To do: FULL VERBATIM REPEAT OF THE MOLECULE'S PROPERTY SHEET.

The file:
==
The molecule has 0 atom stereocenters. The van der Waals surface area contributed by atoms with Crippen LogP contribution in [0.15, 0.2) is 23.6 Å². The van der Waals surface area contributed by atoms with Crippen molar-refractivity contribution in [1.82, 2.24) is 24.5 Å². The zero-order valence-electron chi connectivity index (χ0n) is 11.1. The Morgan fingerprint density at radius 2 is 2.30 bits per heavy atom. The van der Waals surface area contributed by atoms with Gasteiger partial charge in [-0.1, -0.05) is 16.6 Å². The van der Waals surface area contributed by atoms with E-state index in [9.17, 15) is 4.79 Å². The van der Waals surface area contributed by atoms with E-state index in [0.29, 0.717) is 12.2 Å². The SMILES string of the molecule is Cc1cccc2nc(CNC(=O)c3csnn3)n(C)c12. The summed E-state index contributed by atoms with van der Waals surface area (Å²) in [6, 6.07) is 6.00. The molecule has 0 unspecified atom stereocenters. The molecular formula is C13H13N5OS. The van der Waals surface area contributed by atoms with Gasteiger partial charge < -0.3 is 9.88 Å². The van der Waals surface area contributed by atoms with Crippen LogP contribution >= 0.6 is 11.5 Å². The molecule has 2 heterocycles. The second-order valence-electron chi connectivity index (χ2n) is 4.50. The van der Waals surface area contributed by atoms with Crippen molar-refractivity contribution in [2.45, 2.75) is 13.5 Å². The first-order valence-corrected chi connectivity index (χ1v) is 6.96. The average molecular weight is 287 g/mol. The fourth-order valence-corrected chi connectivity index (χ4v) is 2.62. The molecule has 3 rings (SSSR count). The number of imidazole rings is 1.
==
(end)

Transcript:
The molecule has 0 atom stereocenters. The van der Waals surface area contributed by atoms with Crippen LogP contribution in [0.15, 0.2) is 23.6 Å². The van der Waals surface area contributed by atoms with Crippen molar-refractivity contribution in [1.82, 2.24) is 24.5 Å². The zero-order valence-electron chi connectivity index (χ0n) is 11.1. The Morgan fingerprint density at radius 2 is 2.30 bits per heavy atom. The van der Waals surface area contributed by atoms with Gasteiger partial charge in [-0.1, -0.05) is 16.6 Å². The van der Waals surface area contributed by atoms with E-state index in [9.17, 15) is 4.79 Å². The van der Waals surface area contributed by atoms with E-state index in [0.29, 0.717) is 12.2 Å². The SMILES string of the molecule is Cc1cccc2nc(CNC(=O)c3csnn3)n(C)c12. The summed E-state index contributed by atoms with van der Waals surface area (Å²) in [6, 6.07) is 6.00. The molecule has 0 unspecified atom stereocenters. The molecular formula is C13H13N5OS. The van der Waals surface area contributed by atoms with Gasteiger partial charge < -0.3 is 9.88 Å². The van der Waals surface area contributed by atoms with Crippen LogP contribution >= 0.6 is 11.5 Å². The molecule has 2 heterocycles. The second-order valence-electron chi connectivity index (χ2n) is 4.50. The van der Waals surface area contributed by atoms with Crippen molar-refractivity contribution in [2.45, 2.75) is 13.5 Å². The first-order valence-corrected chi connectivity index (χ1v) is 6.96. The average molecular weight is 287 g/mol. The fourth-order valence-corrected chi connectivity index (χ4v) is 2.62. The molecule has 3 rings (SSSR count). The number of imidazole rings is 1.